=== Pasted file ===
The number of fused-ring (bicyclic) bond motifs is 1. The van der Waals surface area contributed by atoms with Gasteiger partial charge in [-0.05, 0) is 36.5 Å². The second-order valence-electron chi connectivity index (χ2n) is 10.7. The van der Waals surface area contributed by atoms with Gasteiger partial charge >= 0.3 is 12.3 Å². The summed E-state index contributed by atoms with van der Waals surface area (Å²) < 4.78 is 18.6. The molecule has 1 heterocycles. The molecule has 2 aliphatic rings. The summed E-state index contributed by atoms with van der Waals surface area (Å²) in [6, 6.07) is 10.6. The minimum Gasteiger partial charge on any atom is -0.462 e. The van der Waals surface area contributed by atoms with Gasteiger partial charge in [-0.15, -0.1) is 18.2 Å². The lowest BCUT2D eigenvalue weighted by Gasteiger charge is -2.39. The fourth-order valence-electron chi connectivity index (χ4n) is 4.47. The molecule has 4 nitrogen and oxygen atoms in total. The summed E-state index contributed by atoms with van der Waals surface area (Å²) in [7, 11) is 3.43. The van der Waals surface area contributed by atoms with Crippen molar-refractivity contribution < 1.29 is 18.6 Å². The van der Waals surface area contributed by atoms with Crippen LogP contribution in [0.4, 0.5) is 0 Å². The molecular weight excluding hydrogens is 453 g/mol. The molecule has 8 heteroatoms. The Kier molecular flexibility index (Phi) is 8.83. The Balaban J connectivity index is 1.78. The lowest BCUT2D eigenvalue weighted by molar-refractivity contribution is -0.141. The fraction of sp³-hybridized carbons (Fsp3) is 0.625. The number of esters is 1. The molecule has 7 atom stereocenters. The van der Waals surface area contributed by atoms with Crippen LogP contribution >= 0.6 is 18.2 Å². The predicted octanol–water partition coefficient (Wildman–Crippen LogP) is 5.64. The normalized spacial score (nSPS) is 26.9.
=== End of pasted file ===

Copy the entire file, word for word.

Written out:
The number of fused-ring (bicyclic) bond motifs is 1. The van der Waals surface area contributed by atoms with Gasteiger partial charge in [-0.05, 0) is 36.5 Å². The second-order valence-electron chi connectivity index (χ2n) is 10.7. The van der Waals surface area contributed by atoms with Gasteiger partial charge >= 0.3 is 12.3 Å². The summed E-state index contributed by atoms with van der Waals surface area (Å²) < 4.78 is 18.6. The molecule has 1 heterocycles. The molecule has 2 aliphatic rings. The summed E-state index contributed by atoms with van der Waals surface area (Å²) in [6, 6.07) is 10.6. The minimum Gasteiger partial charge on any atom is -0.462 e. The van der Waals surface area contributed by atoms with Gasteiger partial charge in [-0.15, -0.1) is 18.2 Å². The lowest BCUT2D eigenvalue weighted by Gasteiger charge is -2.39. The fourth-order valence-electron chi connectivity index (χ4n) is 4.47. The molecule has 4 nitrogen and oxygen atoms in total. The summed E-state index contributed by atoms with van der Waals surface area (Å²) in [7, 11) is 3.43. The van der Waals surface area contributed by atoms with Crippen molar-refractivity contribution < 1.29 is 18.6 Å². The van der Waals surface area contributed by atoms with Crippen LogP contribution in [0.4, 0.5) is 0 Å². The molecular weight excluding hydrogens is 453 g/mol. The molecule has 8 heteroatoms. The Kier molecular flexibility index (Phi) is 8.83. The Balaban J connectivity index is 1.78. The lowest BCUT2D eigenvalue weighted by molar-refractivity contribution is -0.141. The fraction of sp³-hybridized carbons (Fsp3) is 0.625. The number of esters is 1. The molecule has 7 atom stereocenters. The van der Waals surface area contributed by atoms with Crippen LogP contribution >= 0.6 is 18.2 Å². The predicted octanol–water partition coefficient (Wildman–Crippen LogP) is 5.64. The normalized spacial score (nSPS) is 26.9.